With its narrow valley location, Guanajuato has always been a city where space is at a premium. While most cities in Mexico follow the grid plan of standard Spanish Colonial settlements, that just wasn’t feasible in a town that sprouted up around a river snaking between mountain peaks (and the mines they contain). Instead of growing out block by block, Guanajuato grew to blanket the surrounding hills and creep up the mountainsides.
All of which means that many houses in Guanajuato are fairly small and accessed via narrow passageways that snake over the topography. But the Spanish, for all their faults, recognized that even crowded, maze-like cities needed public spaces, perhaps even more than cities with the room for grids. People needed places to spend time outdoors, and they certainly weren’t doing that in their houses, clinging to the sides of the mountains.
What ended up appearing was a city dotted by plazas: some at major crossroads, others hidden behind narrow passages. Here are the most interesting ones that we’ve found. Also, for you map nerds (like us): we linked the photos to a Google map of each location.
Jardín de la Unión:
This plaza/garden is located in the dead center of the historic town, surrounded by restaurants and lined with benches sitting below carefully manicured Indian Laurel trees. It’s always cool and shaded here, which facilitates a nonstop stream of people walking in and around the garden and the central bandstand.
One of the oldest plazas in the city, Plaza Baratillo is located a bit off the beaten path, a block behind the Jardin de la Union, but it’s still quite populated. This plaza is surrounded by some of the oldest (and still most brightly painted) buildings in Guanajuato, and it features a beautiful, slowly dripping fountain. All told, it’s the epitome of a guanajuatense plaza.
You need to wind your way through several alleys to get to Plaza Mexiamora, and there aren’t many shops, restaurants, or hotels nearby, which means this is a quiet and peaceful place to sit, rest, and relax. Enjoy the quiet while you have it.
Plaza de Los Ángeles:
Located right on the main drag through town and consisting of a big cascade of steps, Plaza de Los Ángeles is a great place to sit and watch people heading toward Callejón de Beso or standing in line for the ATM. It also leads to the alleyway up to the statue of El Pípila.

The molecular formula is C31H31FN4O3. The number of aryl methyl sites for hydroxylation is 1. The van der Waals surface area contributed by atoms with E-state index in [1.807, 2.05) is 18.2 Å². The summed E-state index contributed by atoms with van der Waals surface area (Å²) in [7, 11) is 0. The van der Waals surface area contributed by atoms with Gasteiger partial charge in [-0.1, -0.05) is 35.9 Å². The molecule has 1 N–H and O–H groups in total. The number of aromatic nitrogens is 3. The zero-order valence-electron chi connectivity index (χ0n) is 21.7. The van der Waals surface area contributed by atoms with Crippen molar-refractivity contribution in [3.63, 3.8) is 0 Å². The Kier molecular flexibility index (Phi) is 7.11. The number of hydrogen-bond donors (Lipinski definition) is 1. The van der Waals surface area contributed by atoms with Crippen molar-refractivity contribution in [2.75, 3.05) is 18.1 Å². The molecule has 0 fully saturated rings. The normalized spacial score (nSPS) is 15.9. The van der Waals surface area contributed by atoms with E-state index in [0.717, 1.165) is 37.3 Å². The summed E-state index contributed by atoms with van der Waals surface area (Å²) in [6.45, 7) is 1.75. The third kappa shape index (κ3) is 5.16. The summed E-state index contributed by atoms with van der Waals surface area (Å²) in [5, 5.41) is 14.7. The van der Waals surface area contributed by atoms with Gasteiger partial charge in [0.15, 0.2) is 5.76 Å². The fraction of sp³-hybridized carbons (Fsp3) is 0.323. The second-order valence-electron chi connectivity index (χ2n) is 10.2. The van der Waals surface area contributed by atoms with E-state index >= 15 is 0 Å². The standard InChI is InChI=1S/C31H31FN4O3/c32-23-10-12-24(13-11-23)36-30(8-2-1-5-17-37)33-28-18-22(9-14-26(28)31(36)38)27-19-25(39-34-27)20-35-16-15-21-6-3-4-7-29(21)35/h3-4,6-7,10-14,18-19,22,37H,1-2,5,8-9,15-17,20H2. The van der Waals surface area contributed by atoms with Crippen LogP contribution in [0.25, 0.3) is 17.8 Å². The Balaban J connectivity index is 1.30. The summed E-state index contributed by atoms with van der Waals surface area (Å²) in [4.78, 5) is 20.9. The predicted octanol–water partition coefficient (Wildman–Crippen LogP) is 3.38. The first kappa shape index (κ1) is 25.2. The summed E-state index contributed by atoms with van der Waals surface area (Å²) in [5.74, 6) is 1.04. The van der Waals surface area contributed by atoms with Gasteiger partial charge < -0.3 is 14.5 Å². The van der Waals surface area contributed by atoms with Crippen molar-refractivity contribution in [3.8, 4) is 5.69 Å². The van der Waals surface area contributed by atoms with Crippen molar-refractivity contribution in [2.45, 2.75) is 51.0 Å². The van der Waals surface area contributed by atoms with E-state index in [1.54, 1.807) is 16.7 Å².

Plaza de La Paz:
Okay, Plaza de La Paz may actually be smack in the center of town (if not, it’s awful close). A triangle of gardens fronting the Our Lady of Guanajuato church and an adjacent row of restaurants, it’s the crossroads between the university, the tourist center, and several bus stops. Everything in Guanajuato seems to pass through La Paz.
This large stretch of public space called Jardin Embajadores is about a half mile away from the tourist center, but it’s worth the walk. It’s a beautiful place to sit under the trees and watch the children from the surrounding neighborhoods play in the empty fountain. Bonus: taco stands and free wi-fi in the park.
Plaza del Ropero:
Plaza del Ropero doesn’t look like much, but that’s the point. A plaza is really just a wide spot in the narrow streets where a weary pedestrian can catch her breath and relax. Or maybe even pretend that she won’t have to get up and slog through the crowds and traffic in a few minutes. Some of these plazas simply provide respite for those who trudge up and down and all around the hills of this city.
Plaza de San Fernando:
Just off the main street (Avenue Benito Juárez), Plaza de San Fernando is a welcome break from the hustle and bustle. It’s surrounded by restaurants and shops; home to assorted sunning dogs. Not only does it have the requisite fountain, but it also has a wide open cobbled space that allows for great views of the colorful houses piled up on the surrounding mountains.
Plaza San Roque:
Located just a little ways beyond Plaza San Fernando, in front of yet another church, Plaza San Roque is a sleepy open stretch of paving stones. It also has stadium seating for outdoor night-time movie showings.
Jardín de Reforma:
Just beyond Plaza San Roque is the back door to Jardin Reforma, which is a pleasant little enclave of trees (with a fountain, of course). Some days there are tents set up with bargain priced books. But the most impressive part is the front colonnade entrance, which harkens back to Guanajuato’s golden age of wealth.
So there you have it, a crash course in the plazas of Guanajuato. There are more than these, of course, waiting around the bend of a road or at the top of a set of steep stairs, and discovering them as they erupt from the confines on a winding alley is one of the most enjoyable things about wandering Guanajuato.